Jesus was a master teacher, orator (speaker) and mentor, thus we should be master students. Even if we have been Christians for 25 or more years, we can still be master students.

I imagine a master student being a faithful student. In addition to attentively sitting at the Master’s feet, listening and trying to absorb every word from the Teacher.  A master student would approach the discipline of faith as a living practicum focused on Disciple 101. For as a Disciple 101 student, the personal and professional lives are not broken segments of prayer, work, family, and worship; instead the studies merge all activities into a life-time internship under our Master’s guidance.

Sit at the Master’s feet and open your spirit to new ways of being a master student.

“Didn’t our hearts burn within us while he was speaking with us on the road, while he was explaining the scriptures to us?” Luke 24:32

NCFI Cares: Jesus as our Role Model by Tove Giske, NCFI President

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As Christian nurses, we have Jesus as our source of strength and our role model. In this NCFI Cares I want to share with you how Jesus sees all of us from the God’s Kingdoms perspective. This perspective teaches us how to see and think about people and thus how to care for patients and their family and collaborate with our co-workers.

We read about Jesus who met the Samaritan women at the well in John 4:1-26. Jesus sees the woman and knows who she is; still he decides to spend time with her. As we read the text, we can sense the gentleness and the intensity of their conversation, and how Jesus touches her deep in her spirit. She becomes convinced that she has met the long waited Messiah. This makes her a witness for Christ

In Luke 19:1-10 we read about Zacchaeus up in the tree. Again, Jesus acts beyond the rules and norms and sees to the heart and longing of this man. He greets Zacchaeus up in the tree and invites himself to dinner with him. This transforms Zacchaeus. Jesus acknowledges this sinner to be a saved son of Abraham, and Zacchaeus’ transformed heart shows in action.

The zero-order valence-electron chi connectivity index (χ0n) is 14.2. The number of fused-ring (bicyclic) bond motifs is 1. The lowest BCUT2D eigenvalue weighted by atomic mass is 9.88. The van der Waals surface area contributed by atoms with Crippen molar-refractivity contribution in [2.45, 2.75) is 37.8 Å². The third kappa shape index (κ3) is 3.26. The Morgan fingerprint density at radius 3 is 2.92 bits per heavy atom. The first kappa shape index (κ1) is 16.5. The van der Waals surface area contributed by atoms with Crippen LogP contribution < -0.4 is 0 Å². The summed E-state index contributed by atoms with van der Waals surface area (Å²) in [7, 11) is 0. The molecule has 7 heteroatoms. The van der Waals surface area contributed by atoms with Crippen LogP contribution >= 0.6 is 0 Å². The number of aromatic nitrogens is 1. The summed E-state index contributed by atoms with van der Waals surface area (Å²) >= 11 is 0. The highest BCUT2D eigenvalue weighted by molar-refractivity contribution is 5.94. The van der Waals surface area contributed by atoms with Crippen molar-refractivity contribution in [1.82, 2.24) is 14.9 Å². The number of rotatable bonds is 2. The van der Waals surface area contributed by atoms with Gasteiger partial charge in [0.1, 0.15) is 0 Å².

Jesus often asks questions when he teaches and meets with people, have you noticed that? He is interested in understanding people, who they are and how they think. Having Jesus as our role model challenges us to consider – am I interested in understanding people? Do I take the time to stop and listen to the one on my way that needs me? One of the stories I like the best from the gospels is the one about the blind beggar outside Jericho (Luke 18:35-43). Try to imagine the crowd of people and all the noise. In the middle of this, Jesus recognizes the one that needs him. He stops and askes this wonderful question: “What do you want me to do for you?”

Will you join me in following Jesus’ example and practice this question: “What do you want me to do for you?” It would be interesting to hear from your experience from using this question. Feel free to send Tove an email response at president@ncfi.org

 

God bless you,

Tove Giske

NCFI President

 

NCFI Cares: Our Confident Hope

            One of our first hopes as Christians is the hope of our
salvation through Jesus Christ. As sinners, we come to Christ with nothing to
offer, yet needing so much. Similar to a patient needing medical care, we
present our self to Christ bearing many wounds and illnesses. Some of us come
from previous life experiences that left us bruised and broken; some of us come
from other religions where the worship and practices of various philosophies
and beliefs have caused trauma and scarring. Or, some of us come carrying the
heavy weight of good works and righteous behaviors found in religiosity. None
of us come healthy. We are all in need of the sacrificial blood of forgiveness
and healing.

Then
through God’s perfect timing, we accept the free gift of salvation through the
redemptive work of Jesus Christ (Colossians 1:19-23); and experience the
completeness of forgiveness. We now possess a changed heart, a new life, and a
restored relationship with God the Father.

         Unlike other
gods, healers, and self-help ideals that offer shame, fear, and insecurity, our
gift of salvation pulls us off the treadmill of self and works to rest in the
confidence of our Savior. We stand firm that “It is finished!”

Prayer:  “Now may the
God of hope fill you with all joy and peace in believing, that you may abound
in hope by the power of the Holy Spirit
.” (Romans 15:13)